• Leon de Leeuw

You're competing against yourself


From the beginning of time, humans have sought after comfort in exchange for the least amount of effort. A dry and safe place to stay, while still having to hunt. That's how humanity started out. Eventually, in Mesopothamia, people got their minds together and decided there must be a better way to get food closeby without the need to run through the fields all day. So they found a way to grow rye around their settlements (11.050 BCE). Then about 2.000 years later, so-called Neolithic founder crops; emmer wheat, einkorn wheat, hulled barley, peas, lentils, bitter vetch, chick peas, and flax — were cultivated in the Levant (Source).

Interesting side fact; Levant refers to the historical region of Syria or in a wider sense the eastern Mediterranean with its islands (Source: Oxford Dictionary 2015). The word Levant got from Italian to French to the English language. In Italian, it means 'rising' because the sun rises from the east (Source: Gagarin, Michael (31 December 2009), Ancient Greece and Rome, 1, Oxford University Press, Incorporated, p. 247). The eastern Mediterranean is east from Italy so they referred to the place by this name.

Nonetheless, you can see how people started making their lives more convenient. Obviously this is how the species survived. If it weren't for our predecessors, we wouldn't be sitting in our air-conditioned offices. Just imagine that suddenly we'd need to go out and hunt, eat berries, we wouldn't have a clue and probably be dead by food poisoning from said berries or some form of incorrect preparation of food. We've become very domesticated - certainly there's people hunting but this is more so in Eastern Europe and other places around the world, as opposed to the wealthy West. We're hardly able to be alone, always needing to be surrounded by friends or family. Always having the smartphone nearby. Rarely reconnecting with nature. Instead of fighting a battle against the elements and nature, where everything can get you killed, we're now fighting a battle against ourselves. We want to feel something, we want to feel loved. We have first-world problems and depression is on the rise (Source).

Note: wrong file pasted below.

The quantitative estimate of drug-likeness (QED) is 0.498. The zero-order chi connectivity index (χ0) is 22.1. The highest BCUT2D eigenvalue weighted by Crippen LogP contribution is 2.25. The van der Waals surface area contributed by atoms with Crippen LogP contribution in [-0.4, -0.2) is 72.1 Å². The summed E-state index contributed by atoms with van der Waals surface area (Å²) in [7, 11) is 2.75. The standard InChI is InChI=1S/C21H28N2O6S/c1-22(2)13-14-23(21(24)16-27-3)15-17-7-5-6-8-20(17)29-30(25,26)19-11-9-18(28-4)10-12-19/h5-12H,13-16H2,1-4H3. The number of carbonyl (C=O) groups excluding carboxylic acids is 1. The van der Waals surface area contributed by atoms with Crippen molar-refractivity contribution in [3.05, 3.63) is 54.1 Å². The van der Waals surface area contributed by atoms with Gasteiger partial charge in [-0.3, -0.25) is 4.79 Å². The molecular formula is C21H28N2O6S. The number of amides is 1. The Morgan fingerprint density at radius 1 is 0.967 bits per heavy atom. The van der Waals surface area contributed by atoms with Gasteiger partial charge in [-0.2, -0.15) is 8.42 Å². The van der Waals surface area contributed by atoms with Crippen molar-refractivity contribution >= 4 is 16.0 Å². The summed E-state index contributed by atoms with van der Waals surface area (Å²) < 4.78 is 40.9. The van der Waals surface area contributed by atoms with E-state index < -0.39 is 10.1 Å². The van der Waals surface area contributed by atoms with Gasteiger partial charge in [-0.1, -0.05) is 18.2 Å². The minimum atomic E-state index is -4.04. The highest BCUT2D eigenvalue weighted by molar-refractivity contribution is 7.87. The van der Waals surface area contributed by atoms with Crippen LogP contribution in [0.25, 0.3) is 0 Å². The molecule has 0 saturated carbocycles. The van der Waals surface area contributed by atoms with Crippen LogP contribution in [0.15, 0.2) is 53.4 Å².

What is it we can do to ease this fight? Is our life really so convenient that I need to pick other battles, just to feel that I conquer at least something? Common sense says yes, because people have been struggling for many thousands of years. And suddenly there's no real, physical struggle. The body and mind need something to do, so mental struggles are what we can focus on instead. The mind will ramble on and this can take on all sorts of forms. If one's not busy, there's room to over-think. So at least a start is getting to the gym, getting outside, lifting up heavy things and putting them back down. Our spine is designed to move. Do have a good lifting technique, is all I'm saying, and don't overdo it. But lifting weights does wonders. So does taking in the sun and going on a walk in nature. Sometimes, when I talk to acquaintances, they say they don't feel like doing anything. No more positive outlook. Just working hard, sleeping and waking up again. I am anything but a psychologist but I do have common sense, which can get one very far in life. I always recommend people to take a walk in nature. Yet none of them do it. And that's where the problem lies. Not taking the first step, which is completely within reach. They should treasure the fact they can even walk and get out there, taking in the smell of a fresh morning in the forest. But no, it's easier to stay indoors and complain. And yes, there are real mental issues, and I am not someone to criticize anyone suffering from them. But anyone who's able to get out, lift weights, get into nature, should do so when not feeling all too well.

The point is that a first step leads to a second. Once you're in the forest, no matter how much you dislike it at first, you might as well make a short hike. You might just make some pictures, and put these on your website you were planning to start ever since being a student. Then when you get home refreshed, you might as well prepare a healthy meal and being tired, think about improving your sleeping pattern. Not many people like going to the gym, but if you're there, you might as well lift some weights or get on the treadmill. Then why not talk up someone who seems new as well, and make a new friend? You can motivate each other on your new habit and who knows what else the person can bring you. See, the first step is always the most important one. If you're at least partly functional, get out there if you're not feeling well. You're not competing against anyone but yourself. Not saying that if the mental demons are too strong, this is what you should do. Then you'll have another course of action and I can only say; get some sort of help. You'll know well enough yourself if you're being lazy or are indeed suffering. But never disregard that first step because it seems like a solution that's too easy. Easy is where it starts, then gradually it develops. You might as well try.

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